Displaced People In Baghdad Earn Their Living Through Scavenging

Around half million residents live in a vast slum named Naser City, one among the dozens squatter settlements that sprung up around Baghdad since the American invasion of 2003.

Naser City grew through the waves of sectarian violence that displaced people and more recently because of unemployment.

People leave their homes every night to scavenge in the neighborhood to the south before the collecting garbage trucks come.

As Iraq’s economy is in shambles, some people earn their living through scavenging like Tarish who found his livelihood in an underground economy that sustains whole neighborhoods .

Around him were his fellow foot soldiers in their new found marketplace, where scavengers and middlemen meet to do their transaction. Around the environs were piles of sorted out garbage by types.

In front of a stretch of makeshift houses, they threw their haul onto a scale with some kilograms of aluminum cans, a hoard of scrap metals and wires which they sold totaling an amount enough to buy food for themselves and their families.

Ali Hasun, 27, a middleman has bared that people are dependent on garbage for a living, gesturing around him at a horizon of improvised houses, a city economically dependent on refuse.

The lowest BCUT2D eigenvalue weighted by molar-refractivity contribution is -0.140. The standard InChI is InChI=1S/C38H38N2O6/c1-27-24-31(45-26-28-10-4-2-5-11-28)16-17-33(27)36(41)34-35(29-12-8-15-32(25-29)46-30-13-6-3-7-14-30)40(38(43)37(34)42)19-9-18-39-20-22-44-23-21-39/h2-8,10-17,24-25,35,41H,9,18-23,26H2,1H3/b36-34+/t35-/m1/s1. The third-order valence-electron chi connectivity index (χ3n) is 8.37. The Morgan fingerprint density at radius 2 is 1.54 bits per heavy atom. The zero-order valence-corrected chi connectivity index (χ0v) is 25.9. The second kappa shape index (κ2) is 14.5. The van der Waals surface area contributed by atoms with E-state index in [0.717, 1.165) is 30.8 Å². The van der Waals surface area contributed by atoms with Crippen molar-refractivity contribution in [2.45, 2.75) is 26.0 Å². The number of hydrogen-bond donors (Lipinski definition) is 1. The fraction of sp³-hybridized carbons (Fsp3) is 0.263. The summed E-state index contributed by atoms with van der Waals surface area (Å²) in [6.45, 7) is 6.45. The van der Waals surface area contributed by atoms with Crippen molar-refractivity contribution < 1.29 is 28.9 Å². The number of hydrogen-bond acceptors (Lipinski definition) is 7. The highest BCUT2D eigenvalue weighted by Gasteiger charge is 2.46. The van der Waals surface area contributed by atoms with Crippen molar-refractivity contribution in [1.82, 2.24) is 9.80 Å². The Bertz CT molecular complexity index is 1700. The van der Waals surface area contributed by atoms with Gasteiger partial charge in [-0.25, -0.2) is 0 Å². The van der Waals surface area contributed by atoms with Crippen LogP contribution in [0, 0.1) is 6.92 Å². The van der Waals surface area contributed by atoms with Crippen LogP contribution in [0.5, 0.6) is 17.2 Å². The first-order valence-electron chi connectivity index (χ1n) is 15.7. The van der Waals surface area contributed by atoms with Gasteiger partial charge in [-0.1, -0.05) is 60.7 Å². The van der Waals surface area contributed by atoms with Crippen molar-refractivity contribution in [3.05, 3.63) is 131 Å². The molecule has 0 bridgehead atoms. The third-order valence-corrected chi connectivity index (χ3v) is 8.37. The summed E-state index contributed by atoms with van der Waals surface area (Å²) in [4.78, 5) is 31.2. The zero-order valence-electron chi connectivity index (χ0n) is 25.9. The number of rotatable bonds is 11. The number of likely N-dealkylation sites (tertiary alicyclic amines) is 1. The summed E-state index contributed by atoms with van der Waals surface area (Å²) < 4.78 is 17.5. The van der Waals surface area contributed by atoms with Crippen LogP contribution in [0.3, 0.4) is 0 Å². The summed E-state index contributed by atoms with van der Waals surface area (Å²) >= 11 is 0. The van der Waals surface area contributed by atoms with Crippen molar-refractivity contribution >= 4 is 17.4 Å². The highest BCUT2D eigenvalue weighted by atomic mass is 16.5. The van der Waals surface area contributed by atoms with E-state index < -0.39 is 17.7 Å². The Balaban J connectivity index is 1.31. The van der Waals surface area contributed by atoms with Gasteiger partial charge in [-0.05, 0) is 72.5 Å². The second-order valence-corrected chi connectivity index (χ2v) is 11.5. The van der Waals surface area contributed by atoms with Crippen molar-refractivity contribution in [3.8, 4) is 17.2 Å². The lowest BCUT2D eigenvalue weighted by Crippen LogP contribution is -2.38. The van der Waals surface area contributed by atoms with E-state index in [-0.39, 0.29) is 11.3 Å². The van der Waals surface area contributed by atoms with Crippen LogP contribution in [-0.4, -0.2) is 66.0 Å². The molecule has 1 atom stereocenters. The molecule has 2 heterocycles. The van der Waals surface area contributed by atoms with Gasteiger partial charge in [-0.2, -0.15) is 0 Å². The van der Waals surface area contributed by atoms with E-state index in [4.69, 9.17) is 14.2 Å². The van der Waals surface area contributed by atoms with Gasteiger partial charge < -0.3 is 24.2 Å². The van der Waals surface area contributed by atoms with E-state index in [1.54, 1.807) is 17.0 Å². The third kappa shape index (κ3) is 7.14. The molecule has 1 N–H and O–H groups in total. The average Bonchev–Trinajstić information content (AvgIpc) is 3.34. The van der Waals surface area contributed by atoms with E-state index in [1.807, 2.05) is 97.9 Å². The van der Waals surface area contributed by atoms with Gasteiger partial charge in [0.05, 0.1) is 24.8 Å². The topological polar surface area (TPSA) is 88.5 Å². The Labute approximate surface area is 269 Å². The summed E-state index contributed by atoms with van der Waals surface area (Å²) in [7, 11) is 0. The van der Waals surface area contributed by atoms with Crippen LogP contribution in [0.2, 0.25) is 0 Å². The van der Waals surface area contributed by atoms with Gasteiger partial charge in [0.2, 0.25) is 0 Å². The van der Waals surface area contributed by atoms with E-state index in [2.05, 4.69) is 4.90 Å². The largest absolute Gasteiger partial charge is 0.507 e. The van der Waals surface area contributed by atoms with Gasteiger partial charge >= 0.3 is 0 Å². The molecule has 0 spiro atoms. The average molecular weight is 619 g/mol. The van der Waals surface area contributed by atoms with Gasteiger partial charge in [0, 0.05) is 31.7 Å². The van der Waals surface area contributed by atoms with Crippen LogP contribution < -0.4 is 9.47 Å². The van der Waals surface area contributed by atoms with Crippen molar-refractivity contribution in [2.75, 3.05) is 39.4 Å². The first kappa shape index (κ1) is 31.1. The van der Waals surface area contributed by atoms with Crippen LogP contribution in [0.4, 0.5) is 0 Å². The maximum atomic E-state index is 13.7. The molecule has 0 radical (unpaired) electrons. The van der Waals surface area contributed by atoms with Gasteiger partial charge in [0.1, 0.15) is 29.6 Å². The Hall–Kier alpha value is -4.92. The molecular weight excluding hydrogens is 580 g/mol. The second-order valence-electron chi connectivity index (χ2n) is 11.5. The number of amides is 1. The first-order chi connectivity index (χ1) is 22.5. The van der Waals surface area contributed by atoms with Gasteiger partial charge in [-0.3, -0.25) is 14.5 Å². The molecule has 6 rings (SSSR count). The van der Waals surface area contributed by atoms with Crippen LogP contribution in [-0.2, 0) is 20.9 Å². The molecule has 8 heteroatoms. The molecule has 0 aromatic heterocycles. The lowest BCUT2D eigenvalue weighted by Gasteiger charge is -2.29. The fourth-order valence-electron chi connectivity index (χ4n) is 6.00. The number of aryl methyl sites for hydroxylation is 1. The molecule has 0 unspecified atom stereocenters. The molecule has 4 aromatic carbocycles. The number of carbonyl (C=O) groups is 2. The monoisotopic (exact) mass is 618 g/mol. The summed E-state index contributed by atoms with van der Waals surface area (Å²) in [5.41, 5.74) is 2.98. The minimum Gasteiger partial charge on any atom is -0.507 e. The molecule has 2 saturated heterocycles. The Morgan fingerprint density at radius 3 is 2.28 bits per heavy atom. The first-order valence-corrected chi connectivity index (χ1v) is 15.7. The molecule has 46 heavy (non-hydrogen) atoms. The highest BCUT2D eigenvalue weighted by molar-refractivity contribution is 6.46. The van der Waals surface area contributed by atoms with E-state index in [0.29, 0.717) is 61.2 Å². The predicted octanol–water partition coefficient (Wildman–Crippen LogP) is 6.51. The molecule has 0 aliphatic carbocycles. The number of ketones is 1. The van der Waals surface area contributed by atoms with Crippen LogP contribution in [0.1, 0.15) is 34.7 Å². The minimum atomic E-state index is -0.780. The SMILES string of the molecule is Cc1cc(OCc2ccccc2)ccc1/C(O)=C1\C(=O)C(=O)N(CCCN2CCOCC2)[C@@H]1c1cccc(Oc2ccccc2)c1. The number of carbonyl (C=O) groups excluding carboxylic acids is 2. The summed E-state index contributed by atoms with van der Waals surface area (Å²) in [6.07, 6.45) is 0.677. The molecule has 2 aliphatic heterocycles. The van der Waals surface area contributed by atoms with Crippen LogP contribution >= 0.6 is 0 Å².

People need to pick up garbage because there are no chances to work according to Governor Salah Abdul Razzaq.

Scavenging has its codes, there are informal turf agreements, there are two shifts and timing is everything, according to Karar Kareem, 16, who lives in a squat at the edge of Sadr City. People throw their garbage late at night and early in the afternoon.

On a recent morning, Haider Saad, 23, a scavenger found his supposed prospective haul has disappeared. According to him, the garbage truck collected the garbage at midnight instead of early morning.

People moved to Naser City, from Amara, east of Baghdad, at the height of sectarian violence in 2005, they could not find work in Amara or Baghdad.
Their children commute to a school outside the settlement. They support their family by collecting garbage.

They cook and heat the house by burning wood, because oil is too expensive. When there is no wood, they wrap themselves in blankets.

Baghdad’s mayor, Saber al Essawy bared the city’s plan to build up two recycling plants. “In the future those people will have to find jobs,” he said. “They are a bad mark on our society.” As a public official he is determined more than ever to take up the cudgels in improving the plight of his people.

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